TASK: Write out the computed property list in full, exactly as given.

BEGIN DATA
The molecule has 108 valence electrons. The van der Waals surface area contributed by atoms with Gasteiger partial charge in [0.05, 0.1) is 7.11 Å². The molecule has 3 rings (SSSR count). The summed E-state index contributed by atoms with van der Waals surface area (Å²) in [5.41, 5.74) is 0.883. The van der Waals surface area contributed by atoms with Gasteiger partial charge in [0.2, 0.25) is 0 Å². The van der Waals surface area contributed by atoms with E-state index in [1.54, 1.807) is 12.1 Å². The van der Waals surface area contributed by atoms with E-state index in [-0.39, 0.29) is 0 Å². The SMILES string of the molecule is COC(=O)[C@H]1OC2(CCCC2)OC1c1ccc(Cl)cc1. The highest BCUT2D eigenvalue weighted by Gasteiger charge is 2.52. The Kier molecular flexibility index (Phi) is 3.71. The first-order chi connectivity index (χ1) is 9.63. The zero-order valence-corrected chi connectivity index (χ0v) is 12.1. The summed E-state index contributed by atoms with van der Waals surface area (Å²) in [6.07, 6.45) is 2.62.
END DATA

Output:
The molecule has 108 valence electrons. The van der Waals surface area contributed by atoms with Gasteiger partial charge in [0.05, 0.1) is 7.11 Å². The molecule has 3 rings (SSSR count). The summed E-state index contributed by atoms with van der Waals surface area (Å²) in [5.41, 5.74) is 0.883. The van der Waals surface area contributed by atoms with Gasteiger partial charge in [0.2, 0.25) is 0 Å². The van der Waals surface area contributed by atoms with E-state index in [1.54, 1.807) is 12.1 Å². The van der Waals surface area contributed by atoms with E-state index in [-0.39, 0.29) is 0 Å². The SMILES string of the molecule is COC(=O)[C@H]1OC2(CCCC2)OC1c1ccc(Cl)cc1. The highest BCUT2D eigenvalue weighted by Gasteiger charge is 2.52. The Kier molecular flexibility index (Phi) is 3.71. The first-order chi connectivity index (χ1) is 9.63. The zero-order valence-corrected chi connectivity index (χ0v) is 12.1. The summed E-state index contributed by atoms with van der Waals surface area (Å²) in [6.07, 6.45) is 2.62.